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Felipe Estefan: ‘Latin America is essential for the global conversation on democracy’

The vice president of Luminate talks about the crisis of representation, legitimacy and information affecting democracy in the region, but expresses optimism for the future

Felipe Estefan, vice president for Latin America at global non-profit foundation Luminate.
Felipe Estefan, vice president for Latin America at global non-profit foundation Luminate.Luminate

“Latin America is essential to the global conversation on democracy.” Colombian Felipe Estefan is convinced that the region’s “enormous culture of democratic roots,” which emerged from the experiences of suffering under dictatorships, has consolidated an active citizenry whose lessons will prove essential to protecting democracy in the world. Estefan is vice president for Latin America at Luminate, a global non-profit foundation that works to empower people and organizations that have been underrepresented, and is driven by one fundamental question: What would happen if everyone had the power to influence the decisions that affect their lives? He discussed the challenges in Latin America and the state of democracy in an interview with EL PAÍS.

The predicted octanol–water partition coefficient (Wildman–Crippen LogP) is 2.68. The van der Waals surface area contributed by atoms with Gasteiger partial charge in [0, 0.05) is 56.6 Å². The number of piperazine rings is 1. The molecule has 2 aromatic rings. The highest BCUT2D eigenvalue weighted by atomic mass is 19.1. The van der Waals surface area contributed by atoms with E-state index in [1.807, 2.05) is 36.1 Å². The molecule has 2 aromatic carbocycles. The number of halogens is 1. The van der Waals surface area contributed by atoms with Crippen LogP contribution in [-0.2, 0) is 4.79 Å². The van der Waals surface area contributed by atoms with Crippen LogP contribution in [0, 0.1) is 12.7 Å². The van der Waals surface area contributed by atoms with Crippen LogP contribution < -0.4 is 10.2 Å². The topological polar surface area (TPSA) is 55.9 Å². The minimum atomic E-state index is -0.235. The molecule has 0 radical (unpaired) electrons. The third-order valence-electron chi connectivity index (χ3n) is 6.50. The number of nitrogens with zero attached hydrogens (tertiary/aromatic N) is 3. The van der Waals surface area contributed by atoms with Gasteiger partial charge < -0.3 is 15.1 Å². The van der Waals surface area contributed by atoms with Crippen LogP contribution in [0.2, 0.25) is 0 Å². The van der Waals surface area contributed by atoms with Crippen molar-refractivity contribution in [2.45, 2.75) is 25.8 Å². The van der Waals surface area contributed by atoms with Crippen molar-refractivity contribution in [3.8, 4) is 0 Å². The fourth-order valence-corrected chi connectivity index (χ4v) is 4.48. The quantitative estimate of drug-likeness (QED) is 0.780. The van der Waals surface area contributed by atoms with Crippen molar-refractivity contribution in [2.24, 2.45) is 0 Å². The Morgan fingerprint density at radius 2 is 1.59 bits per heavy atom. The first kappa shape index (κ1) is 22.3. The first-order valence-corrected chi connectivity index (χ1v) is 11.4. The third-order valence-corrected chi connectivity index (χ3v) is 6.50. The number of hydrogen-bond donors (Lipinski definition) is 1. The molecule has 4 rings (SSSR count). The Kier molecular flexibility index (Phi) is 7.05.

Question. You say that a true democracy is one that aims to reduce inequalities. On that basis, how is democracy in the Latin American region?

Answer. A democracy is not just a system in which people vote and elect a person. For it to work well, it must truly represent the identities and interests of the population, and those who govern must be at the service of a public interest that is understood as prosperity for all. Thus, without representation and diversity there is no true democracy. Unfortunately, in Latin America, the levels of inequality are so wide that we have a crisis of representation in our democracies.

Q. How is this crisis represented?